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Binary Code explanation

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ASCII CODE LESSON

What happens when you press a key on the keyboard? How does the computer know what to display when all it can read are zeroes and ones?

The computer knows an assigned number for every key! The assigned numbers are called ASCII Code, which stands for American Standard Code for Information Interchange. For this lesson, we will only use the codes that stand for the capital letters of the alphabet. The letter A is assigned the number 65, and each letter goes up by one until Z, which is 90. We will also need to use a SPACE, and the SPACE BAR key on the computer is assigned the number 32. Here's a table to show the values:

A=65 B=66 C=67 D=68 E=69 F=70 G=71
H=72 I=73 J=74 K=75 L=76 M=77 N=78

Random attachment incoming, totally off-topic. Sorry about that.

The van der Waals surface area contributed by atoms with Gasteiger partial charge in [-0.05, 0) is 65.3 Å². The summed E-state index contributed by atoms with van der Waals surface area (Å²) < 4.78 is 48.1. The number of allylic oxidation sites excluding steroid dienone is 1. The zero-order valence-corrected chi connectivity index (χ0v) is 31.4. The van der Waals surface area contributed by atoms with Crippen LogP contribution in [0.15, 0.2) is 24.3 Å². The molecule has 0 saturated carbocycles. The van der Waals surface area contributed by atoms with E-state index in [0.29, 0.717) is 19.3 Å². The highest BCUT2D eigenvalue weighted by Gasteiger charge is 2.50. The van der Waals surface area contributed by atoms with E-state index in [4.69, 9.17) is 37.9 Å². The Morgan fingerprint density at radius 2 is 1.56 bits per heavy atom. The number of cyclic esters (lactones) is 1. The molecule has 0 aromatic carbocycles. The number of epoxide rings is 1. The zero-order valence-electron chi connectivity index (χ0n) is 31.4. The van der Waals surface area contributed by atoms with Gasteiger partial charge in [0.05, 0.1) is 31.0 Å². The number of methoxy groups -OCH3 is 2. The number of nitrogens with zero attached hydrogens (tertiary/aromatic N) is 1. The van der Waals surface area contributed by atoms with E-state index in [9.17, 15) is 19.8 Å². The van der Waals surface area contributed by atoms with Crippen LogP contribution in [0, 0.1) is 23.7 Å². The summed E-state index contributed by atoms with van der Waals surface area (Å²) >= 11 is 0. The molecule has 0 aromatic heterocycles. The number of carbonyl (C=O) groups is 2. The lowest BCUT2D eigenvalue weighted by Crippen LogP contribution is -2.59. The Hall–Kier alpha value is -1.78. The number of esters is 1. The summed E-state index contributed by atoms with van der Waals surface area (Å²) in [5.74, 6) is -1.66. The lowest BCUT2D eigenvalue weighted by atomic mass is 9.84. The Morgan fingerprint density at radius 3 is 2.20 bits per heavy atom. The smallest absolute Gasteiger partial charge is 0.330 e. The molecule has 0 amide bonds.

O=79 P=80 Q=81 R=82 S=83 T=84 U=85
V=86 W=87 X=88 Y=89 Z=90 SPACEBAR=32  

If you type the letters for LA JOYA , the ASCII code would be 76,65,32,74,79,89,65

Remember how we converted Base Ten to Base Two (if you forgot, go to Understanding Binary Code)? Now convert the code numbers to binary for the processor to read.

Letter ASCII

Place value of the binary switches

128 64 32 16 8 4 2 1
L 76 0 1 0 0 1 1 0 0
A 65 0 1 0 0 0 0 0 1
spacebar 32 0 0 1 0 0 0 0 0
J 74 0 1 0 0 1 0 1 0
O 79 0 1 0 0 1 1 1 1
Y 89 0 1 0 1 1 0 0 1
A 65 0 1 0 0 0 0 0 1

Now, try to convert your name to ASCII, then to binary, using the worksheet. Print the page and turn it in to Mr. H

Want to know all of the ASCII values? View them at http://www.jimprice.com/ascii-0-127.jpg

Curious? See if you can find out what hexadecimal (HEX) code is.